Sherrod’s representative hadn’t been in his office, she said. Instead, she had been sent to the cafeteria to have a stand-up meeting with one of his aides. “He said we could stand and talk,” she told another mom. “He doesn’t want us to have a seat — he wants us to stand.”
“But he did give you his e-mail,” a Code Pink activist reminded her. “He did do that.”
Another mother said that her representative spent the whole time asking questions about her son, and she forgot how good that could feel — to talk about him, conversationally, with another person instead of in a speech to a roomful of strangers.
“The portal is opening,” said Collette Flanagan, whose son, Clinton Allen, was killed by police in Dallas in 2013. “It’s no longer just conjecture. It’s a very pivotal moment.”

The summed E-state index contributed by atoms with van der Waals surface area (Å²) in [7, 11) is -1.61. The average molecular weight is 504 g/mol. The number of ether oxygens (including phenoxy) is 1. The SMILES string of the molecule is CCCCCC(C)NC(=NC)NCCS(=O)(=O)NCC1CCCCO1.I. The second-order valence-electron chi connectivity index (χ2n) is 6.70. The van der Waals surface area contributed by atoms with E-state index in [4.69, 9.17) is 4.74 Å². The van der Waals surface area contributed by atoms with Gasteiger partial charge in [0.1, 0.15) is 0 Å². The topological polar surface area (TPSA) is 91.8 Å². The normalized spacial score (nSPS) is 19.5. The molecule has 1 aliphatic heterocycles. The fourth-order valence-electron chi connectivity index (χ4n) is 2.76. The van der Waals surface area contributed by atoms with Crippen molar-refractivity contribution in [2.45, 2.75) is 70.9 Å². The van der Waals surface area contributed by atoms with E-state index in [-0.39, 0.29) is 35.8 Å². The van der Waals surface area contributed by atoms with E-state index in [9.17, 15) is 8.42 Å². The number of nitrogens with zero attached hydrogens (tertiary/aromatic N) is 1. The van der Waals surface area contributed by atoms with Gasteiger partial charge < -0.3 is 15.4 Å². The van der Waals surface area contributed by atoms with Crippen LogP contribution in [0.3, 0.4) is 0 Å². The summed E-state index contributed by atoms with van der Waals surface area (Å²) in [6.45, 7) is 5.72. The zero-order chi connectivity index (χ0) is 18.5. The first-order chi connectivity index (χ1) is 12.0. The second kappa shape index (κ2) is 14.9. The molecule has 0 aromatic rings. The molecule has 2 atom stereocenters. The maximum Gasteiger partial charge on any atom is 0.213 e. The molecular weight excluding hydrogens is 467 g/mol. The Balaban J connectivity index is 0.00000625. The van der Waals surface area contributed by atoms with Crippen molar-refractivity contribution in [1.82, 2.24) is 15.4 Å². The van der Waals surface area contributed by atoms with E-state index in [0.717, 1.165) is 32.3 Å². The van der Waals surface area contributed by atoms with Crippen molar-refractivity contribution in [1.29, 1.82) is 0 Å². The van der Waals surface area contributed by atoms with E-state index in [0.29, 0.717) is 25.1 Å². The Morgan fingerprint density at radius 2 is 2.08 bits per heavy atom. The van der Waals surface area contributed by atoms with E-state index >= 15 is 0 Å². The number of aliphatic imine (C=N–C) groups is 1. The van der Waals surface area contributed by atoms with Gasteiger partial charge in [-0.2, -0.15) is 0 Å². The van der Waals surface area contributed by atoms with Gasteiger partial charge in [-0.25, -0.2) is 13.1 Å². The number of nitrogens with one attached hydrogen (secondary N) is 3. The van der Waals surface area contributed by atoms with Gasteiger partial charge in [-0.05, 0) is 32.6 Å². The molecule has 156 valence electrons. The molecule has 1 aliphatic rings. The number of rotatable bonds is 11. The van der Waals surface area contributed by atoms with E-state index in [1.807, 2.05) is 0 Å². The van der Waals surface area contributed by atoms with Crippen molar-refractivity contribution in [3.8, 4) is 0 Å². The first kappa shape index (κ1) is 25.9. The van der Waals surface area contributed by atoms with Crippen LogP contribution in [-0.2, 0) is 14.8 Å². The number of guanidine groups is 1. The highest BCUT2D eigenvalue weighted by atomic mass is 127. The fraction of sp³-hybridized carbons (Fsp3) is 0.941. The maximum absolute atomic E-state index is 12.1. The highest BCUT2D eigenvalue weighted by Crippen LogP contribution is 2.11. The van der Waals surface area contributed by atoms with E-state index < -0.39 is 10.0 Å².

“Okay, Moms? Moms, follow me,” one of the Code Pink staffers encouraged. “We need to leave for the vigil.” It was being held back at the Department of Justice, and the mothers folded themselves into cars to trace the same route they’d done a few hours before.
When the mothers arrived at the vigil, it was twilight. One of the organizers handed each of the mothers an electric candle and the heart-shaped poster with her son’s face, which had been transported over from the Capitol, and then the mothers stood together behind a podium and told their stories again.
“I am Darlene Cain, the mother of Dale Graham, a 29-year-old law student.”
“My name is Jeralynn Blueford. I am the mother of 18-year-old Alan Dwayne Blueford.”
After the speeches, a local activist announced that in an act of civil disobedience, the crowd would now fill the intersection and block oncoming traffic. The mothers were invited to join, but first, someone wanted them to pose together for a picture in front of the Department of Justice building. They agreed and started to arrange themselves in front of the doors.
A few feet away, the activists shut the street down and cars honked in protest. The mothers stood in a line, holding their paper hearts in their hands.